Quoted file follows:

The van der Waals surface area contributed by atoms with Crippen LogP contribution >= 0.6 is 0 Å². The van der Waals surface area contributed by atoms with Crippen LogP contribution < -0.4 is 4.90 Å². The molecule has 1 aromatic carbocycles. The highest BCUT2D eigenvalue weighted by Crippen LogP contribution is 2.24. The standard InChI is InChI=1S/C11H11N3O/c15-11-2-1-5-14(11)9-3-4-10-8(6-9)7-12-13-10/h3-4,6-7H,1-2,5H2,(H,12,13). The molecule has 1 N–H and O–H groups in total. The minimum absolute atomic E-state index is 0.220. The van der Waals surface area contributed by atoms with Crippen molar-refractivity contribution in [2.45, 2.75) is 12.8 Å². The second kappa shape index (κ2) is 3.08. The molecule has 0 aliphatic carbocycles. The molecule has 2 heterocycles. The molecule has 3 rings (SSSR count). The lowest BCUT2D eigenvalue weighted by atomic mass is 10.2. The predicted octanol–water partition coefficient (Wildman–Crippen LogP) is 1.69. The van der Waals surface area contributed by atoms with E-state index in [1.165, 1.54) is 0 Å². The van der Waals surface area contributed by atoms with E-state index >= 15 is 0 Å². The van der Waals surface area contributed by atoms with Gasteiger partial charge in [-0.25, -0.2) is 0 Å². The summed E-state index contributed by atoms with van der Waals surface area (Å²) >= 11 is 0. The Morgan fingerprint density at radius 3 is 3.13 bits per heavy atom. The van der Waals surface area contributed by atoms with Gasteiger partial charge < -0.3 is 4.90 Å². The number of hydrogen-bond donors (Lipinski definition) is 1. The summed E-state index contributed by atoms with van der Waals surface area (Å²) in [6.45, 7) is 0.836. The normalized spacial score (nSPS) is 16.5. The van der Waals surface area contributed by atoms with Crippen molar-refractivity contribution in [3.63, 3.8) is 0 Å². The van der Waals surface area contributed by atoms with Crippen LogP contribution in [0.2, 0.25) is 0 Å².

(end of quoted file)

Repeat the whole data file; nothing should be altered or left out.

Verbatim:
The van der Waals surface area contributed by atoms with Crippen LogP contribution >= 0.6 is 0 Å². The van der Waals surface area contributed by atoms with Crippen LogP contribution < -0.4 is 4.90 Å². The molecule has 1 aromatic carbocycles. The highest BCUT2D eigenvalue weighted by Crippen LogP contribution is 2.24. The standard InChI is InChI=1S/C11H11N3O/c15-11-2-1-5-14(11)9-3-4-10-8(6-9)7-12-13-10/h3-4,6-7H,1-2,5H2,(H,12,13). The molecule has 1 N–H and O–H groups in total. The minimum absolute atomic E-state index is 0.220. The van der Waals surface area contributed by atoms with Crippen molar-refractivity contribution in [2.45, 2.75) is 12.8 Å². The second kappa shape index (κ2) is 3.08. The molecule has 0 aliphatic carbocycles. The molecule has 2 heterocycles. The molecule has 3 rings (SSSR count). The lowest BCUT2D eigenvalue weighted by atomic mass is 10.2. The predicted octanol–water partition coefficient (Wildman–Crippen LogP) is 1.69. The van der Waals surface area contributed by atoms with E-state index in [1.165, 1.54) is 0 Å². The van der Waals surface area contributed by atoms with E-state index >= 15 is 0 Å². The van der Waals surface area contributed by atoms with Gasteiger partial charge in [-0.25, -0.2) is 0 Å². The summed E-state index contributed by atoms with van der Waals surface area (Å²) >= 11 is 0. The Morgan fingerprint density at radius 3 is 3.13 bits per heavy atom. The van der Waals surface area contributed by atoms with Gasteiger partial charge < -0.3 is 4.90 Å². The number of hydrogen-bond donors (Lipinski definition) is 1. The summed E-state index contributed by atoms with van der Waals surface area (Å²) in [6.45, 7) is 0.836. The normalized spacial score (nSPS) is 16.5. The van der Waals surface area contributed by atoms with Crippen molar-refractivity contribution in [3.63, 3.8) is 0 Å². The van der Waals surface area contributed by atoms with Crippen LogP contribution in [0.2, 0.25) is 0 Å².